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Evolutionary Trade-Offs in Plants Mediate the Strength of Trophic Cascades

Kailen A. Mooney, Rayko Halitschke, Andre Kessler and Anurag A. Agrawal
Science
New Series, Vol. 327, No. 5973 (Mar. 26, 2010), pp. 1642-1644
Stable URL: http://www.jstor.org/stable/40544434
Page Count: 3
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Evolutionary Trade-Offs in Plants Mediate the Strength of Trophic Cascades
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Abstract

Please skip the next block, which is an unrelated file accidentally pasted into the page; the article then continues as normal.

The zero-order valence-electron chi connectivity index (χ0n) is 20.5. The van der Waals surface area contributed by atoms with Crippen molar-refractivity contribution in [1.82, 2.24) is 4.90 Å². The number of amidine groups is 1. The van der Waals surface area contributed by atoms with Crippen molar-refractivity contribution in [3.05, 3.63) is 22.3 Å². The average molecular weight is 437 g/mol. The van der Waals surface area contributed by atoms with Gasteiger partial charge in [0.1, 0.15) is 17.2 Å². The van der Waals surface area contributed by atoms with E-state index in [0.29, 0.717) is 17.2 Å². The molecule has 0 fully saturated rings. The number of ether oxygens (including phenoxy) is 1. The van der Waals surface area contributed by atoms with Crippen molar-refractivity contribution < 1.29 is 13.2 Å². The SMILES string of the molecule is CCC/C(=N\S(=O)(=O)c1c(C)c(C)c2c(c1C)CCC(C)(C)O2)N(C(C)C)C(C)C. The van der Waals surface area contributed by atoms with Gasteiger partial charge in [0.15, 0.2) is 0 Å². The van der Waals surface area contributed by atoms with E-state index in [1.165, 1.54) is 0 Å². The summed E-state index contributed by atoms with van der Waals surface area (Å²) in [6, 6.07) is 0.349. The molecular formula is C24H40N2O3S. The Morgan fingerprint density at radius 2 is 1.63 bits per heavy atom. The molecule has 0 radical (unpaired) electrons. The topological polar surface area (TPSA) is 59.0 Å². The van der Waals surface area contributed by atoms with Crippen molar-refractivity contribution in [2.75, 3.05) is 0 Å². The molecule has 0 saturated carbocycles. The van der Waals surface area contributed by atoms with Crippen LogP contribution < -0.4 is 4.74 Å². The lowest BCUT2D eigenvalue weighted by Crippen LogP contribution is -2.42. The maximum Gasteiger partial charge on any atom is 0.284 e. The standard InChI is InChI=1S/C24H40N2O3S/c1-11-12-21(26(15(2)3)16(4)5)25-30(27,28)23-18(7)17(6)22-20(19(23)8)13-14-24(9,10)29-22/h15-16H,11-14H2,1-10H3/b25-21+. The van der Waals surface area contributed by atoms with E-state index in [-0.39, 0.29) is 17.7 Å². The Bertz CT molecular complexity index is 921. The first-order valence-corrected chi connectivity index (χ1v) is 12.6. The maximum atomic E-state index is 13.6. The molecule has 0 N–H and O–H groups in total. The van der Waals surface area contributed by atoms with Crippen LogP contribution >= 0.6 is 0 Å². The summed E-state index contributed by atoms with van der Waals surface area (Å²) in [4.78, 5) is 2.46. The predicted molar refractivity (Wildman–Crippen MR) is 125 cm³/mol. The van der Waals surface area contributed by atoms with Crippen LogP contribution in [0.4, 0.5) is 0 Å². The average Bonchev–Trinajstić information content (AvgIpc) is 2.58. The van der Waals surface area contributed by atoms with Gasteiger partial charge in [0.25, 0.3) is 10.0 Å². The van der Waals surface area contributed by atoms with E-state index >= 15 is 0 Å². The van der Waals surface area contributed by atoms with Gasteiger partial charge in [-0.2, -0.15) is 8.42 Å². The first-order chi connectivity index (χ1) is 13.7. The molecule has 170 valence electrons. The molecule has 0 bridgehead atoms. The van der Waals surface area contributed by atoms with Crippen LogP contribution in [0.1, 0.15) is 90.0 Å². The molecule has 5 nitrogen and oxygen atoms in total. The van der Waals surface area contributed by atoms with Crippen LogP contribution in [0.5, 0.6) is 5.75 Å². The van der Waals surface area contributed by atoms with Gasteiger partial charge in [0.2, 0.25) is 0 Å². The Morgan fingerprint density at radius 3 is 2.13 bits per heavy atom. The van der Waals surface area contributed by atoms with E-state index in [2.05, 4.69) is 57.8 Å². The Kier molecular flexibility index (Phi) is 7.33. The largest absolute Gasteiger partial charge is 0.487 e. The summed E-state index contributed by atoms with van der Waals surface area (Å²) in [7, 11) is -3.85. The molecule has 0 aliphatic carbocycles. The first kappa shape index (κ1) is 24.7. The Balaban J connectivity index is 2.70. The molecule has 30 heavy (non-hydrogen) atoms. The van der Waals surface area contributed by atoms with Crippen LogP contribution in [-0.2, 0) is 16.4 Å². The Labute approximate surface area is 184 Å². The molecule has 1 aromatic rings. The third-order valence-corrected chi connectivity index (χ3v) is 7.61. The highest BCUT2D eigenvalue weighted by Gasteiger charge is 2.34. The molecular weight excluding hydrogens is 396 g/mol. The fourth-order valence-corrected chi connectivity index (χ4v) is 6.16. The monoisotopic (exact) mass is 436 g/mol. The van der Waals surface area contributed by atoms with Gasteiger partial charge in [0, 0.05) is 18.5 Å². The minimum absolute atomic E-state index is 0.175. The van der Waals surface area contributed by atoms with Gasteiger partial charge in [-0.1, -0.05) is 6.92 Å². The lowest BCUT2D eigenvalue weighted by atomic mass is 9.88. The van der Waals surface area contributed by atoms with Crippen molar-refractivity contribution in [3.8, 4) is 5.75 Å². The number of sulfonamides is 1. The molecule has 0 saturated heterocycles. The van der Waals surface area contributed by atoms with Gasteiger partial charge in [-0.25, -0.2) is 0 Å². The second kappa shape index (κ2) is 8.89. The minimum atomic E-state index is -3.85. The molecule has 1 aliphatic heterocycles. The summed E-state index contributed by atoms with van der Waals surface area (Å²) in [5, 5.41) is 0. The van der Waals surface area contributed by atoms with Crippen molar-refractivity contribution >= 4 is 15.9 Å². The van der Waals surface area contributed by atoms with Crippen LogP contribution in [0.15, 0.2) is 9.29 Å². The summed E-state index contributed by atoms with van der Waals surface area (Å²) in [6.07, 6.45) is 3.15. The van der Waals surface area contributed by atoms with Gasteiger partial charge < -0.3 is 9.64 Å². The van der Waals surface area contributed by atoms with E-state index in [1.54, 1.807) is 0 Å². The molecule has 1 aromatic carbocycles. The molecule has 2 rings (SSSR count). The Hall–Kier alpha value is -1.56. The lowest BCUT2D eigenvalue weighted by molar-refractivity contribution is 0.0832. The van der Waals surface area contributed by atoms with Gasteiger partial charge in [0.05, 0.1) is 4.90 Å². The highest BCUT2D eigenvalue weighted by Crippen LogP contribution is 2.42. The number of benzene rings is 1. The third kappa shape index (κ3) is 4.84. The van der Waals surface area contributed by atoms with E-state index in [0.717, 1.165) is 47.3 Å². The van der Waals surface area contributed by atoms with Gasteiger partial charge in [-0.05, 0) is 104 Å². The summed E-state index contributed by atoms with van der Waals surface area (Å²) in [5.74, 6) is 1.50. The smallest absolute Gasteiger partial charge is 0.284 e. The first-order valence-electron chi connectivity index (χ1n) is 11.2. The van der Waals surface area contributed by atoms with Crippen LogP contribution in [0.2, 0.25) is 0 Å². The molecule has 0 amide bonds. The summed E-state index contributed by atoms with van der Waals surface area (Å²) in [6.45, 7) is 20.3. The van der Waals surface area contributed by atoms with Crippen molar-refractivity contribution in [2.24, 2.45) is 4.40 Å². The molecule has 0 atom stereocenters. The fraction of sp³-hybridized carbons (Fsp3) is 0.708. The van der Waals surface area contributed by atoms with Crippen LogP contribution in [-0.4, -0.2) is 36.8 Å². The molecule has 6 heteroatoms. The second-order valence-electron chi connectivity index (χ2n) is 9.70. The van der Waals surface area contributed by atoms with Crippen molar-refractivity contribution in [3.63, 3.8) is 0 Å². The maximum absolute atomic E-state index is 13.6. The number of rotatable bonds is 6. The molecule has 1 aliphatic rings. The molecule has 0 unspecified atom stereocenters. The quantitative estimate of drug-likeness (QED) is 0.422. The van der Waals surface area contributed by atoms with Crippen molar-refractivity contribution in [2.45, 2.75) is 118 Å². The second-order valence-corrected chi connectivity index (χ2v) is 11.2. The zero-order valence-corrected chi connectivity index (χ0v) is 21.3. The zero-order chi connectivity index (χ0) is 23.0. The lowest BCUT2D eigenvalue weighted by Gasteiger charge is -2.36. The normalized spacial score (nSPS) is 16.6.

Predators determine herbivore and plant biomass via so-called trophic cascades, and the strength of such effects is influenced by ecosystem productivity. To determine whether evolutionary trade-offs among plant traits influence patterns of trophic control, we manipulated predators and soil fertility and measured impacts of a major herbivore (the aphid Aphis nerii) on 16 milkweed species (Asclepias spp.) in a phylogenetic field experiment. Herbivore density was determined by variation in prédation and trade-offs between herbivore resistance and plant growth strategy. Neither herbivore density nor predator effects on herbivores predicted the cascading effects of predators on plant biomass. Instead, cascade strength was strongly and positively associated with milkweed response to soil fertility. Accordingly, contemporary patterns of trophic control are driven by evolutionary convergent trade-offs faced by plants.

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